Through interactive exhibits and enlightening programs, Bartow History Museum illustrates the past and present of Georgia’s Bartow County. Visitors can explore Cherokee and pioneer cabins, sit in a one-room school house, listen to historic voices, and much more.
Bartow History Museum focuses on the settlement and development of Bartow County, Georgia, beginning in the early 19th century when the Cherokee still inhabited the area to 1950. Exhibits are broken up between home and industry within this time frame. “Home Life” themed exhibits include Cherokee and Early European settler life, Antebellum life and the Civil War,as well as turn of the century chores and schooling. The “Industry” themed exhibits include the early iron industry, early textile industry, agriculture, arts and crafts, local businesses, and community figures. Notable figures of Bartow County’s history are depicted throughout the museum exhibits.
Feature Exhibition: “Bridges of Bartow County”
Rivers, creeks and other waterways have played an integral part in the history of Bartow County. Equally important have been the ways in which we have crossed these waterways over time. Ferries and bridges provided a means of getting to the other side of waterways so that business, travel and other interactions could occur between people on both sides.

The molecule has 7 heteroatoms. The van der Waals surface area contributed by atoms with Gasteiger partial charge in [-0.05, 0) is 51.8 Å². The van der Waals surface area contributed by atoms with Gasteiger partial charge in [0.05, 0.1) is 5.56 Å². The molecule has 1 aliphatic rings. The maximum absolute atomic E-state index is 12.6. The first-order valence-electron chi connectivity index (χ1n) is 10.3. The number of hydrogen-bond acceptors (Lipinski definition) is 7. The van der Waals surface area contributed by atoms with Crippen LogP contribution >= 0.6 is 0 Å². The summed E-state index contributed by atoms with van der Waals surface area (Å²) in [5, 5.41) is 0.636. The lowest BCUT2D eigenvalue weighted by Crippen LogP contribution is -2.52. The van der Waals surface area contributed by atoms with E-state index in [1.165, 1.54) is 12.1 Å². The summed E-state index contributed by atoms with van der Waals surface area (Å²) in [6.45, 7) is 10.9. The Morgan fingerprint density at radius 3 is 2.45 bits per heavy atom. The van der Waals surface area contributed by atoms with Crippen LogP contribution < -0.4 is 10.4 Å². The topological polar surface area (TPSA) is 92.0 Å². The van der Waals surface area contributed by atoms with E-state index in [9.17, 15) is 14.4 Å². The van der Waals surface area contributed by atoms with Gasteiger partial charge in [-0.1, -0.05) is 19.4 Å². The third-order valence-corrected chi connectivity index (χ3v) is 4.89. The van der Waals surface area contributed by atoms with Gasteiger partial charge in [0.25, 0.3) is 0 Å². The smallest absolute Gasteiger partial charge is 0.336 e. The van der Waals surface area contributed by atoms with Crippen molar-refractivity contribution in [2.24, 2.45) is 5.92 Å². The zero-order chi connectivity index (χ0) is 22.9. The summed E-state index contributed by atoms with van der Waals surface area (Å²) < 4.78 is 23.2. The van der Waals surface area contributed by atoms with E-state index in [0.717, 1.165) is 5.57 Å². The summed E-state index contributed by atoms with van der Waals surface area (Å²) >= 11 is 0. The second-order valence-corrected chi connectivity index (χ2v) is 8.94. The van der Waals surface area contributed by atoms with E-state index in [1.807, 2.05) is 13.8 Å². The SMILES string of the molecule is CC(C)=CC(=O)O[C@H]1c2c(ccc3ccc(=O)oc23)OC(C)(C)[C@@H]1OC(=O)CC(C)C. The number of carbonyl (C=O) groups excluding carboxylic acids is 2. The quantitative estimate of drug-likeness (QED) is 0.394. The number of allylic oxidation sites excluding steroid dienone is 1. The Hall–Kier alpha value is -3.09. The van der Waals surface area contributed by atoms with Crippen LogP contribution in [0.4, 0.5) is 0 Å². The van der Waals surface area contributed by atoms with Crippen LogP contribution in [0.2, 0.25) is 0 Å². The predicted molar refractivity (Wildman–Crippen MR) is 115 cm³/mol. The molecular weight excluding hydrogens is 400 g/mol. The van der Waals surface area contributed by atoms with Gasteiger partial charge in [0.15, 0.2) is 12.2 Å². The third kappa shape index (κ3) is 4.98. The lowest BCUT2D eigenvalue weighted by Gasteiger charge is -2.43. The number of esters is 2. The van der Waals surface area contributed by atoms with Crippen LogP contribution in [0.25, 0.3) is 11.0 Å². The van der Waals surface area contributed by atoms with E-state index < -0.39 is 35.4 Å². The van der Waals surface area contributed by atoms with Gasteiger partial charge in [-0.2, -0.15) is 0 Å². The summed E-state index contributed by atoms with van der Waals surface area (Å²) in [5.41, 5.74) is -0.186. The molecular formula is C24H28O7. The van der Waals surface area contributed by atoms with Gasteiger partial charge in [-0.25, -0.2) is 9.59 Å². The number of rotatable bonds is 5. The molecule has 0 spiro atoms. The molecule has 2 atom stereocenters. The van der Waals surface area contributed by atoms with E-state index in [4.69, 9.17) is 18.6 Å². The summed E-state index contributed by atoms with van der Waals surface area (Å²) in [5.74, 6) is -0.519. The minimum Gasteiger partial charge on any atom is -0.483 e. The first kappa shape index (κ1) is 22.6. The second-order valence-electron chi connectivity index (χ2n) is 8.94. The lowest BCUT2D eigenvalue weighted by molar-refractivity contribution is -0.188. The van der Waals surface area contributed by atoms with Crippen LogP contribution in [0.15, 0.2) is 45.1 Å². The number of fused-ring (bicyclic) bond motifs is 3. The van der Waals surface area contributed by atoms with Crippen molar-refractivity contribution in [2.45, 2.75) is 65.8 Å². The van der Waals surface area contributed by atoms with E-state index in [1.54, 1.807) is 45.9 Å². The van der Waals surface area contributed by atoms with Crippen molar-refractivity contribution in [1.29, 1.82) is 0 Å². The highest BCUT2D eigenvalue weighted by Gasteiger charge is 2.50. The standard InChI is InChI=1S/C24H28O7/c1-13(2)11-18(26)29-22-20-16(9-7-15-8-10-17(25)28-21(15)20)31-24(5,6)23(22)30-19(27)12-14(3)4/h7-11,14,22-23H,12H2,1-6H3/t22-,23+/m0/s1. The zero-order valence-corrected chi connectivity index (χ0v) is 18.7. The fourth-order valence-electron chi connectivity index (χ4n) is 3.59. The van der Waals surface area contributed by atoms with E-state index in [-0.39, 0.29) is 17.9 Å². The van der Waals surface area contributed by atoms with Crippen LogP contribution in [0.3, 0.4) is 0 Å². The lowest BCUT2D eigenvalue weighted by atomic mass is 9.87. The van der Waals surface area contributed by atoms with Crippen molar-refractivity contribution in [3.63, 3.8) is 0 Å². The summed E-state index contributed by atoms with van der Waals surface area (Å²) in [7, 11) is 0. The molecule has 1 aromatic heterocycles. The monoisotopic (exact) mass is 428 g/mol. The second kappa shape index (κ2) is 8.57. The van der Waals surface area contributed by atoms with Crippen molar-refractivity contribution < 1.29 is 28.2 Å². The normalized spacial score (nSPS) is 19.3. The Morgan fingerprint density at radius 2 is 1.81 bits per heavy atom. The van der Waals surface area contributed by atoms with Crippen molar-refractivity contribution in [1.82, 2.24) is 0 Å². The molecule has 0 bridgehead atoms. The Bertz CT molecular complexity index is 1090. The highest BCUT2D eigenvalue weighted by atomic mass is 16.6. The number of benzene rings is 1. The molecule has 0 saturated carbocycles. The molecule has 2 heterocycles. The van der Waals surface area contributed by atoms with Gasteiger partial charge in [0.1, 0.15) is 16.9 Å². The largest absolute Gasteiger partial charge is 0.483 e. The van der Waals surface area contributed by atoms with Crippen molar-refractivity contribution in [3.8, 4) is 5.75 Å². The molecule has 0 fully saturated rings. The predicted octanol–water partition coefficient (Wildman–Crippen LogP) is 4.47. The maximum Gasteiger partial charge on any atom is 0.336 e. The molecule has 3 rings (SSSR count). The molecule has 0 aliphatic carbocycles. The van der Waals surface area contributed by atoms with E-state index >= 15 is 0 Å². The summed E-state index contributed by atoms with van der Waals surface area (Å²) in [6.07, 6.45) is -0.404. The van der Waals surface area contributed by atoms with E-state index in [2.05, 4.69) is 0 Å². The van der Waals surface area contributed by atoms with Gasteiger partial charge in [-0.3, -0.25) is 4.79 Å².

On Thursday, October 29, we opened a new feature called “Bridges of Bartow County.” This exhibit includes images and stories pertaining to several historic and existing bridges in Bartow County. There is also a section on bridge builders and the tools that they used.
Exhibit is open from October 29, 2015 until March 12, 2016
Step back in time and touch history by exploring Bartow County’s past through hands-on interactive activities.
- Touch the belongings of Cherokee and early Pioneer families.
- Experience the hardships of a Civil War soldier.
- Listen to the stories of Bartow County history makers in an authentic 1940s telephone booth.
- Shop at the General Store.
- Work a shift in a textile mill.
- Read a book at the old fashioned school desks.